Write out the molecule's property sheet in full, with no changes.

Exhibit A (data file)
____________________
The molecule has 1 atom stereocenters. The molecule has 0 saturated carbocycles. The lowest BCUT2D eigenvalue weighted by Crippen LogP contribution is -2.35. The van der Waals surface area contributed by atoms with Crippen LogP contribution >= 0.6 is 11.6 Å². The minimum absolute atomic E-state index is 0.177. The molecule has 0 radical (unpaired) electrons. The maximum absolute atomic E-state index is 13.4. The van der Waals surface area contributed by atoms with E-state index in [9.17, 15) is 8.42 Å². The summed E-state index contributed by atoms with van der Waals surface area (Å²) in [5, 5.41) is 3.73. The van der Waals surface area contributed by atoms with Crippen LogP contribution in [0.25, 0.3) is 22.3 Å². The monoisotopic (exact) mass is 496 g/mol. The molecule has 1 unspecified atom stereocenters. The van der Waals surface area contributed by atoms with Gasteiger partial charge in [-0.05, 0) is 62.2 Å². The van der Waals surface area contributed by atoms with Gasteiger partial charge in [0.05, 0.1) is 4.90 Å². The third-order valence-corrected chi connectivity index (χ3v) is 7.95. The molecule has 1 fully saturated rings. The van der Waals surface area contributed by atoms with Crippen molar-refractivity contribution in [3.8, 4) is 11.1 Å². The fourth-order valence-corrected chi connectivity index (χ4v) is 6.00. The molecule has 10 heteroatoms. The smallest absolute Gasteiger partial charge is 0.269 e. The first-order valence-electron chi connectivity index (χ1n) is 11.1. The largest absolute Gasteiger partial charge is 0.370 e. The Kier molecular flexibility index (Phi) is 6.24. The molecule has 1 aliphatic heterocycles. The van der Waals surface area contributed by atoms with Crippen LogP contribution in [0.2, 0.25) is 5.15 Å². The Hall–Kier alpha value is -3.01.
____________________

The molecule has 1 atom stereocenters. The molecule has 0 saturated carbocycles. The lowest BCUT2D eigenvalue weighted by Crippen LogP contribution is -2.35. The van der Waals surface area contributed by atoms with Crippen LogP contribution >= 0.6 is 11.6 Å². The minimum absolute atomic E-state index is 0.177. The molecule has 0 radical (unpaired) electrons. The maximum absolute atomic E-state index is 13.4. The van der Waals surface area contributed by atoms with E-state index in [9.17, 15) is 8.42 Å². The summed E-state index contributed by atoms with van der Waals surface area (Å²) in [5, 5.41) is 3.73. The van der Waals surface area contributed by atoms with Crippen LogP contribution in [0.25, 0.3) is 22.3 Å². The monoisotopic (exact) mass is 496 g/mol. The molecule has 1 unspecified atom stereocenters. The van der Waals surface area contributed by atoms with Gasteiger partial charge in [-0.05, 0) is 62.2 Å². The van der Waals surface area contributed by atoms with Gasteiger partial charge in [0.05, 0.1) is 4.90 Å². The third-order valence-corrected chi connectivity index (χ3v) is 7.95. The molecule has 1 fully saturated rings. The van der Waals surface area contributed by atoms with Crippen molar-refractivity contribution in [3.8, 4) is 11.1 Å². The fourth-order valence-corrected chi connectivity index (χ4v) is 6.00. The molecule has 10 heteroatoms. The smallest absolute Gasteiger partial charge is 0.269 e. The first-order valence-electron chi connectivity index (χ1n) is 11.1. The largest absolute Gasteiger partial charge is 0.370 e. The Kier molecular flexibility index (Phi) is 6.24. The molecule has 1 aliphatic heterocycles. The van der Waals surface area contributed by atoms with Crippen LogP contribution in [0.2, 0.25) is 5.15 Å². The Hall–Kier alpha value is -3.01.